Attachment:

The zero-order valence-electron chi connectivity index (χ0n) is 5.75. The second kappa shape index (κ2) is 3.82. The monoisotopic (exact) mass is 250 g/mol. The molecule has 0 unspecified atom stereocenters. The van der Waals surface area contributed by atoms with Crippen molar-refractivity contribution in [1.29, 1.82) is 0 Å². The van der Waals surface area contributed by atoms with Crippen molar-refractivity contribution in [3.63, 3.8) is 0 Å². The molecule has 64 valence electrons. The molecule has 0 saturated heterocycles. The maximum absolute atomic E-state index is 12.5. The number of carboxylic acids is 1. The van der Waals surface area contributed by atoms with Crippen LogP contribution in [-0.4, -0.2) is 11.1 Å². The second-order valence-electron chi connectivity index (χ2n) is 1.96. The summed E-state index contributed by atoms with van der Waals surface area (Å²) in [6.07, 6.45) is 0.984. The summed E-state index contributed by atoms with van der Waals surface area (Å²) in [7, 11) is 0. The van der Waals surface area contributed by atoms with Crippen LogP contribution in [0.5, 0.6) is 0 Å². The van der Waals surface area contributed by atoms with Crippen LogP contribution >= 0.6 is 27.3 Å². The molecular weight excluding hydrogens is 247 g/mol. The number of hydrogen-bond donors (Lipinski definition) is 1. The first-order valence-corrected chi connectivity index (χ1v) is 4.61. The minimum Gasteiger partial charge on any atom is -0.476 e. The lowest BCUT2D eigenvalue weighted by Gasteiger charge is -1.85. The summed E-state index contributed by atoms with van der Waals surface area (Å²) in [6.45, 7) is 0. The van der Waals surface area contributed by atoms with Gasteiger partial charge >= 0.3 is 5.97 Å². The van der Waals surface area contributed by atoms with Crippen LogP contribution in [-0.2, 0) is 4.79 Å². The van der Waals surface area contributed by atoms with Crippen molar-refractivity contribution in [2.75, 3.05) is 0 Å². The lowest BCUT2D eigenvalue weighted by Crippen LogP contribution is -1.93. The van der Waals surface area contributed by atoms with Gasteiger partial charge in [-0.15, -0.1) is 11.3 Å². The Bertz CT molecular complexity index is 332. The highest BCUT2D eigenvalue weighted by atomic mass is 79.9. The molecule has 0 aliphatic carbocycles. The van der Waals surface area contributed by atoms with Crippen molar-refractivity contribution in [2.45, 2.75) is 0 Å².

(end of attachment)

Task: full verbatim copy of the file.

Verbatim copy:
The zero-order valence-electron chi connectivity index (χ0n) is 5.75. The second kappa shape index (κ2) is 3.82. The monoisotopic (exact) mass is 250 g/mol. The molecule has 0 unspecified atom stereocenters. The van der Waals surface area contributed by atoms with Crippen molar-refractivity contribution in [1.29, 1.82) is 0 Å². The van der Waals surface area contributed by atoms with Crippen molar-refractivity contribution in [3.63, 3.8) is 0 Å². The molecule has 64 valence electrons. The molecule has 0 saturated heterocycles. The maximum absolute atomic E-state index is 12.5. The number of carboxylic acids is 1. The van der Waals surface area contributed by atoms with Crippen LogP contribution in [-0.4, -0.2) is 11.1 Å². The second-order valence-electron chi connectivity index (χ2n) is 1.96. The summed E-state index contributed by atoms with van der Waals surface area (Å²) in [6.07, 6.45) is 0.984. The summed E-state index contributed by atoms with van der Waals surface area (Å²) in [7, 11) is 0. The van der Waals surface area contributed by atoms with Crippen LogP contribution in [0.5, 0.6) is 0 Å². The van der Waals surface area contributed by atoms with Crippen LogP contribution >= 0.6 is 27.3 Å². The molecular weight excluding hydrogens is 247 g/mol. The number of hydrogen-bond donors (Lipinski definition) is 1. The first-order valence-corrected chi connectivity index (χ1v) is 4.61. The minimum Gasteiger partial charge on any atom is -0.476 e. The lowest BCUT2D eigenvalue weighted by Gasteiger charge is -1.85. The summed E-state index contributed by atoms with van der Waals surface area (Å²) in [6.45, 7) is 0. The van der Waals surface area contributed by atoms with Gasteiger partial charge >= 0.3 is 5.97 Å². The van der Waals surface area contributed by atoms with Crippen LogP contribution in [-0.2, 0) is 4.79 Å². The van der Waals surface area contributed by atoms with Crippen molar-refractivity contribution in [2.75, 3.05) is 0 Å². The lowest BCUT2D eigenvalue weighted by Crippen LogP contribution is -1.93. The van der Waals surface area contributed by atoms with Gasteiger partial charge in [-0.15, -0.1) is 11.3 Å². The Bertz CT molecular complexity index is 332. The highest BCUT2D eigenvalue weighted by atomic mass is 79.9. The molecule has 0 aliphatic carbocycles. The van der Waals surface area contributed by atoms with Crippen molar-refractivity contribution in [2.45, 2.75) is 0 Å².